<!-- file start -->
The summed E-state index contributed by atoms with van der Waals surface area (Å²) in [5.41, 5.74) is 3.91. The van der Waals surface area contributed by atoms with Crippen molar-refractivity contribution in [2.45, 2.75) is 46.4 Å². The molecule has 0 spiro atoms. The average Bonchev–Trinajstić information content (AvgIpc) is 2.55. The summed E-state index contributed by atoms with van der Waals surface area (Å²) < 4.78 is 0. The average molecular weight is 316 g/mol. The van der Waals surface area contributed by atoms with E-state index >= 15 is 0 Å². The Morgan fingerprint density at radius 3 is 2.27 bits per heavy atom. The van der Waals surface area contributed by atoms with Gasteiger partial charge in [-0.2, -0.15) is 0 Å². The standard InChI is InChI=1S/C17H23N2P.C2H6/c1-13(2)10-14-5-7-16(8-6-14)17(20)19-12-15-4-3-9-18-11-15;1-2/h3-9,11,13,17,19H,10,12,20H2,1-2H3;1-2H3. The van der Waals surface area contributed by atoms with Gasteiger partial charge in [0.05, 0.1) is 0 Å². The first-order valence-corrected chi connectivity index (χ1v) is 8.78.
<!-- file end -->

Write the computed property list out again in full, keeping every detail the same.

The summed E-state index contributed by atoms with van der Waals surface area (Å²) in [5.41, 5.74) is 3.91. The van der Waals surface area contributed by atoms with Crippen molar-refractivity contribution in [2.45, 2.75) is 46.4 Å². The molecule has 0 spiro atoms. The average Bonchev–Trinajstić information content (AvgIpc) is 2.55. The summed E-state index contributed by atoms with van der Waals surface area (Å²) < 4.78 is 0. The average molecular weight is 316 g/mol. The van der Waals surface area contributed by atoms with E-state index >= 15 is 0 Å². The Morgan fingerprint density at radius 3 is 2.27 bits per heavy atom. The van der Waals surface area contributed by atoms with Gasteiger partial charge in [-0.2, -0.15) is 0 Å². The standard InChI is InChI=1S/C17H23N2P.C2H6/c1-13(2)10-14-5-7-16(8-6-14)17(20)19-12-15-4-3-9-18-11-15;1-2/h3-9,11,13,17,19H,10,12,20H2,1-2H3;1-2H3. The van der Waals surface area contributed by atoms with Gasteiger partial charge in [0.05, 0.1) is 0 Å². The first-order valence-corrected chi connectivity index (χ1v) is 8.78.